Rivalry between Pakistan and India is in the roots of the people of both countries which cannot be brushed off over the night. Both countries have fought thress wars, go through conflicts and skirmishes but introduction of nuclear weapons on both sides gave the deterrence purpose and created a balance of terror among both states. Pakistan and India didnt go to full fledge war after the introduction of nuclear weapons in the region which means nuclear weapons are serving their interest in the best possible way which is to provide deterrence capability to the states. Nuclear weapons also gave the assurances of peace and stability in the region.


  • Ahsan Ali
    Oct 25, 2013 - 2:24PM

    Not only theoretically but also practically it has been proved that nuclear deterrence doctrine has been failed to prevent wars. In fact the course of declared war or total war has been changed to Proxy wars and limited wars. Nuclear proliferation by powerful states has diminished the idea of nuclear zero and now the threat has been transformed into first use or as a last resort to counter offensive attack.


  • diosdado apias
    Oct 25, 2013 - 6:06PM

    @Ahsan Ali:
    do you think that those countries having nuclear armaments can really fire their nuclear weapons? Maybe but i do not think so that they can really do it as easy as firing an howitzer cannon or dropping 1000 lbs explosives into an area target. If Russia will release its nuclear weapon to CONUS and able to erase it from the map what will be its consequence to the whole world will it not be afflicted with nuclear fall-out including Russia? Do you think Russia and the whole world can have a safe place to live in? I believe no. If Pakistan will release its nuclear weapon against India and will deface it, do you think pakistan will bot be affected by the nuclear fall-out? Nuclear weapons and its possessor are just there as factual fact of reality threat but as to its practical use they are just there as a weapon of threat and power.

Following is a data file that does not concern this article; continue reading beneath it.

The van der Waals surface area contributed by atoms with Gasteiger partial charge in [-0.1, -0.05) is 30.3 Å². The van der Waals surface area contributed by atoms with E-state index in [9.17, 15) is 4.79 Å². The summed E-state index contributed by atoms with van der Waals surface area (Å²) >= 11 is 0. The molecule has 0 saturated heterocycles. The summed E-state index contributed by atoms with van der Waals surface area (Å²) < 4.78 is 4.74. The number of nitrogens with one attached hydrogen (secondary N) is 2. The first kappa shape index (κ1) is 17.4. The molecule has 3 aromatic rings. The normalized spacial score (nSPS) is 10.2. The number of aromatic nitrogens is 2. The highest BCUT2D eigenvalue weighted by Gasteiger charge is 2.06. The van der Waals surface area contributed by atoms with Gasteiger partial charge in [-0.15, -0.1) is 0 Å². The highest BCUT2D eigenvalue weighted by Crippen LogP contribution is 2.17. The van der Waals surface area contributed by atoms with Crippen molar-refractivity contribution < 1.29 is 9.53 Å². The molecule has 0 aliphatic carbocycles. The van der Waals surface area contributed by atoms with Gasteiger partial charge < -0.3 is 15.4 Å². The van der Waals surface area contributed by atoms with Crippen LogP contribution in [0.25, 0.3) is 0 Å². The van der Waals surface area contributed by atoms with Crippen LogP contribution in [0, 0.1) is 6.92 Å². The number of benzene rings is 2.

• yasir
    Oct 25, 2013 - 7:30PM

    Of course bombs and missile are not solution of war. When it comes to nuclear deterrence, Nuclear weapons have played vital role in weakening Intensity of conventional wars. World have witnessed after Nagasaki and Hiroshima bombings. Yet we haven’t seen any disastrous conventional war among the states. Nuclear Weapons have removed the conventional imbalances among the states. A state with more conventional superiority now is unable to attack on a state with small conventional capability if posses nuclear weapon. We have seen clearly in case of India and Pakistan. Its the nuclear capability which saved Pakistan from massive conventional retaliation by India.


  • Mobeen Tariq
    Oct 25, 2013 - 7:33PM

    After the advent of nuclear weapons the security environment has changed. There is no global war like WWI and WWII. No direct confrontation between the two super powers in cold war. Deterrence has become the corner stone of strategy. Nuclear deterrence is the core of strategic stability in South Asia